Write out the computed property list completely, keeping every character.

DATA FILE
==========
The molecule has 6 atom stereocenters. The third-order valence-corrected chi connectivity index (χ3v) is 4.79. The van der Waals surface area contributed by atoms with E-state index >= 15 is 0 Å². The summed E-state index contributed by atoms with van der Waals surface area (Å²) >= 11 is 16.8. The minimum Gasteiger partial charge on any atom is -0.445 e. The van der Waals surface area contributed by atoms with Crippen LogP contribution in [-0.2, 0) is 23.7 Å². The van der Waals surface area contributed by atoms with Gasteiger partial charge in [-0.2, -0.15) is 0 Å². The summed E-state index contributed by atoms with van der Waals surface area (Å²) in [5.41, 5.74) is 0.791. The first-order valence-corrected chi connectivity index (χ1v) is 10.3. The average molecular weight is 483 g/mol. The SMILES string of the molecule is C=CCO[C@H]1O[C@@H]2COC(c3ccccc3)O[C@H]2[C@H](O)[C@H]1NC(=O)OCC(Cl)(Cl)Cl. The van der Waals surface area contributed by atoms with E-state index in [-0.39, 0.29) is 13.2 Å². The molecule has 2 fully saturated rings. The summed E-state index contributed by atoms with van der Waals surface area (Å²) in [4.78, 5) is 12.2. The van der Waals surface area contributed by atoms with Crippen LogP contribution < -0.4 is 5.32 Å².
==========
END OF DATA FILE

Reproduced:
The molecule has 6 atom stereocenters. The third-order valence-corrected chi connectivity index (χ3v) is 4.79. The van der Waals surface area contributed by atoms with E-state index >= 15 is 0 Å². The summed E-state index contributed by atoms with van der Waals surface area (Å²) >= 11 is 16.8. The minimum Gasteiger partial charge on any atom is -0.445 e. The van der Waals surface area contributed by atoms with Crippen LogP contribution in [-0.2, 0) is 23.7 Å². The van der Waals surface area contributed by atoms with Gasteiger partial charge in [-0.2, -0.15) is 0 Å². The summed E-state index contributed by atoms with van der Waals surface area (Å²) in [5.41, 5.74) is 0.791. The first-order valence-corrected chi connectivity index (χ1v) is 10.3. The average molecular weight is 483 g/mol. The SMILES string of the molecule is C=CCO[C@H]1O[C@@H]2COC(c3ccccc3)O[C@H]2[C@H](O)[C@H]1NC(=O)OCC(Cl)(Cl)Cl. The van der Waals surface area contributed by atoms with E-state index in [-0.39, 0.29) is 13.2 Å². The molecule has 2 fully saturated rings. The summed E-state index contributed by atoms with van der Waals surface area (Å²) in [4.78, 5) is 12.2. The van der Waals surface area contributed by atoms with Crippen LogP contribution < -0.4 is 5.32 Å².